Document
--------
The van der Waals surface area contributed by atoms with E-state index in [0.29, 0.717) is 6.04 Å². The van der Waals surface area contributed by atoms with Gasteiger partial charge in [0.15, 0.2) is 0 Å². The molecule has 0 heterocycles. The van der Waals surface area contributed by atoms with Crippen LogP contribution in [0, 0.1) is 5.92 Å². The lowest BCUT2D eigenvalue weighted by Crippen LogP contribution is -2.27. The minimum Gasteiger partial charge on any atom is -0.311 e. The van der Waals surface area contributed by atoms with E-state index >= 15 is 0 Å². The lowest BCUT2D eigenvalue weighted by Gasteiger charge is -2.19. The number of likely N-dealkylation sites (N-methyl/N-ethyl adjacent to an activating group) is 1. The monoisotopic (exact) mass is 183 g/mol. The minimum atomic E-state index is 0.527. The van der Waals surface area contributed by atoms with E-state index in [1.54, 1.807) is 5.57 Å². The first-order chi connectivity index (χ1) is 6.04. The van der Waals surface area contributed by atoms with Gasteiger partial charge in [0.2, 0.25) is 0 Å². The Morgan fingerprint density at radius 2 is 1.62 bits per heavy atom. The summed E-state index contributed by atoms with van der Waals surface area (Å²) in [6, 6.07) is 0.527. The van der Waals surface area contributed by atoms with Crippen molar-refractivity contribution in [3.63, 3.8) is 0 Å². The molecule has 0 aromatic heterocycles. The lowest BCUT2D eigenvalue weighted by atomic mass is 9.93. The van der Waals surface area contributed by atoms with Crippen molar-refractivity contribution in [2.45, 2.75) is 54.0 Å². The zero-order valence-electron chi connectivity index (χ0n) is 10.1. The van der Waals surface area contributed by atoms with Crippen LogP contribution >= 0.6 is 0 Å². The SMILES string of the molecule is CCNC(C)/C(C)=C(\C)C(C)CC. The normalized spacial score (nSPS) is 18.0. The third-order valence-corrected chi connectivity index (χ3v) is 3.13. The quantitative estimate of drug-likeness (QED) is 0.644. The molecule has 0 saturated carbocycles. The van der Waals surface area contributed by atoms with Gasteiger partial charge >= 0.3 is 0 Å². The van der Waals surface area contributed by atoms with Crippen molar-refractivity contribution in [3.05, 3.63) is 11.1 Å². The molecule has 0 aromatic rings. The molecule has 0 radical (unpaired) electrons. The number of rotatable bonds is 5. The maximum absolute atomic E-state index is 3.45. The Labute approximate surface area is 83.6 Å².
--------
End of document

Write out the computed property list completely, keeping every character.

The van der Waals surface area contributed by atoms with E-state index in [0.29, 0.717) is 6.04 Å². The van der Waals surface area contributed by atoms with Gasteiger partial charge in [0.15, 0.2) is 0 Å². The molecule has 0 heterocycles. The van der Waals surface area contributed by atoms with Crippen LogP contribution in [0, 0.1) is 5.92 Å². The lowest BCUT2D eigenvalue weighted by Crippen LogP contribution is -2.27. The minimum Gasteiger partial charge on any atom is -0.311 e. The van der Waals surface area contributed by atoms with E-state index >= 15 is 0 Å². The lowest BCUT2D eigenvalue weighted by Gasteiger charge is -2.19. The number of likely N-dealkylation sites (N-methyl/N-ethyl adjacent to an activating group) is 1. The monoisotopic (exact) mass is 183 g/mol. The minimum atomic E-state index is 0.527. The van der Waals surface area contributed by atoms with E-state index in [1.54, 1.807) is 5.57 Å². The first-order chi connectivity index (χ1) is 6.04. The van der Waals surface area contributed by atoms with Gasteiger partial charge in [0.2, 0.25) is 0 Å². The Morgan fingerprint density at radius 2 is 1.62 bits per heavy atom. The summed E-state index contributed by atoms with van der Waals surface area (Å²) in [6, 6.07) is 0.527. The van der Waals surface area contributed by atoms with Crippen molar-refractivity contribution in [3.63, 3.8) is 0 Å². The molecule has 0 aromatic heterocycles. The lowest BCUT2D eigenvalue weighted by atomic mass is 9.93. The van der Waals surface area contributed by atoms with Crippen molar-refractivity contribution in [2.45, 2.75) is 54.0 Å². The zero-order valence-electron chi connectivity index (χ0n) is 10.1. The van der Waals surface area contributed by atoms with Crippen LogP contribution >= 0.6 is 0 Å². The SMILES string of the molecule is CCNC(C)/C(C)=C(\C)C(C)CC. The normalized spacial score (nSPS) is 18.0. The third-order valence-corrected chi connectivity index (χ3v) is 3.13. The quantitative estimate of drug-likeness (QED) is 0.644. The molecule has 0 saturated carbocycles. The van der Waals surface area contributed by atoms with Gasteiger partial charge >= 0.3 is 0 Å². The van der Waals surface area contributed by atoms with Crippen molar-refractivity contribution in [3.05, 3.63) is 11.1 Å². The molecule has 0 aromatic rings. The molecule has 0 radical (unpaired) electrons. The number of rotatable bonds is 5. The maximum absolute atomic E-state index is 3.45. The Labute approximate surface area is 83.6 Å².